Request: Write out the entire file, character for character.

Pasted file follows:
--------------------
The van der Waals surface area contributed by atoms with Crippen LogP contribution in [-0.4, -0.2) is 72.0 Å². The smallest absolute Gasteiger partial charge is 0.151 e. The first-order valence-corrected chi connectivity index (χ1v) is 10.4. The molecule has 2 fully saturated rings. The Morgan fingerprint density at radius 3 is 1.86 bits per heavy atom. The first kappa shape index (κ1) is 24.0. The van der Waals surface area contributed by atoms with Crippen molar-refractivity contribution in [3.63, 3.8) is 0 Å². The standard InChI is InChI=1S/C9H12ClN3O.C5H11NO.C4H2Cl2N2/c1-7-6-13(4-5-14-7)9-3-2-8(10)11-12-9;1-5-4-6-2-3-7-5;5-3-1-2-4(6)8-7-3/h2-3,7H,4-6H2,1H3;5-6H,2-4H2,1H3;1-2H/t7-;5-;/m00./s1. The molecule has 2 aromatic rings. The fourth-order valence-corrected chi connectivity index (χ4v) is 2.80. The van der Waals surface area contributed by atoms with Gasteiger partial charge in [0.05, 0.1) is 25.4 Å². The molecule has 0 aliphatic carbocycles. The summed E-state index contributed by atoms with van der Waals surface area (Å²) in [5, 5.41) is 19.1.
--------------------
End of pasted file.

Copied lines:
The van der Waals surface area contributed by atoms with Crippen LogP contribution in [-0.4, -0.2) is 72.0 Å². The smallest absolute Gasteiger partial charge is 0.151 e. The first-order valence-corrected chi connectivity index (χ1v) is 10.4. The molecule has 2 fully saturated rings. The Morgan fingerprint density at radius 3 is 1.86 bits per heavy atom. The first kappa shape index (κ1) is 24.0. The van der Waals surface area contributed by atoms with Crippen molar-refractivity contribution in [3.63, 3.8) is 0 Å². The standard InChI is InChI=1S/C9H12ClN3O.C5H11NO.C4H2Cl2N2/c1-7-6-13(4-5-14-7)9-3-2-8(10)11-12-9;1-5-4-6-2-3-7-5;5-3-1-2-4(6)8-7-3/h2-3,7H,4-6H2,1H3;5-6H,2-4H2,1H3;1-2H/t7-;5-;/m00./s1. The molecule has 2 aromatic rings. The fourth-order valence-corrected chi connectivity index (χ4v) is 2.80. The van der Waals surface area contributed by atoms with Gasteiger partial charge in [0.05, 0.1) is 25.4 Å². The molecule has 0 aliphatic carbocycles. The summed E-state index contributed by atoms with van der Waals surface area (Å²) in [5, 5.41) is 19.1.